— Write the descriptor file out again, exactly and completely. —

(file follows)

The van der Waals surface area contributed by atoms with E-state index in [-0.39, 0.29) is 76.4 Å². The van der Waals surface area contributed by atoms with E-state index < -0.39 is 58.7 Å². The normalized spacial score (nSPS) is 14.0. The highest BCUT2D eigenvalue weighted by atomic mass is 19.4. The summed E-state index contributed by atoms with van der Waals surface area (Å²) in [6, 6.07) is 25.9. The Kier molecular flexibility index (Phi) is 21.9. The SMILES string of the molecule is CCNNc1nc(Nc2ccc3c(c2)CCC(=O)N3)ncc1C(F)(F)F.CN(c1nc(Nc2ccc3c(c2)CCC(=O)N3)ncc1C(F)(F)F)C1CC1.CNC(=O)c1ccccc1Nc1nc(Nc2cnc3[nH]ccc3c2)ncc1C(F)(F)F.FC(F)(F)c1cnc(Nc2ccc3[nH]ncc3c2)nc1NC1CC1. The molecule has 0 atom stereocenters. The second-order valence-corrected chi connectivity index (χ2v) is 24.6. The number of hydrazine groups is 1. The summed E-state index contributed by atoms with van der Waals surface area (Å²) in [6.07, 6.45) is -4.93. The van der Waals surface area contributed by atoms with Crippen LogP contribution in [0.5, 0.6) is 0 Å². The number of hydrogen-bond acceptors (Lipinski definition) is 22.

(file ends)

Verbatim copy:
The van der Waals surface area contributed by atoms with E-state index in [-0.39, 0.29) is 76.4 Å². The van der Waals surface area contributed by atoms with E-state index < -0.39 is 58.7 Å². The normalized spacial score (nSPS) is 14.0. The highest BCUT2D eigenvalue weighted by atomic mass is 19.4. The summed E-state index contributed by atoms with van der Waals surface area (Å²) in [6, 6.07) is 25.9. The Kier molecular flexibility index (Phi) is 21.9. The SMILES string of the molecule is CCNNc1nc(Nc2ccc3c(c2)CCC(=O)N3)ncc1C(F)(F)F.CN(c1nc(Nc2ccc3c(c2)CCC(=O)N3)ncc1C(F)(F)F)C1CC1.CNC(=O)c1ccccc1Nc1nc(Nc2cnc3[nH]ccc3c2)ncc1C(F)(F)F.FC(F)(F)c1cnc(Nc2ccc3[nH]ncc3c2)nc1NC1CC1. The molecule has 0 atom stereocenters. The second-order valence-corrected chi connectivity index (χ2v) is 24.6. The number of hydrazine groups is 1. The summed E-state index contributed by atoms with van der Waals surface area (Å²) in [6.07, 6.45) is -4.93. The van der Waals surface area contributed by atoms with Crippen LogP contribution in [0.5, 0.6) is 0 Å². The number of hydrogen-bond acceptors (Lipinski definition) is 22.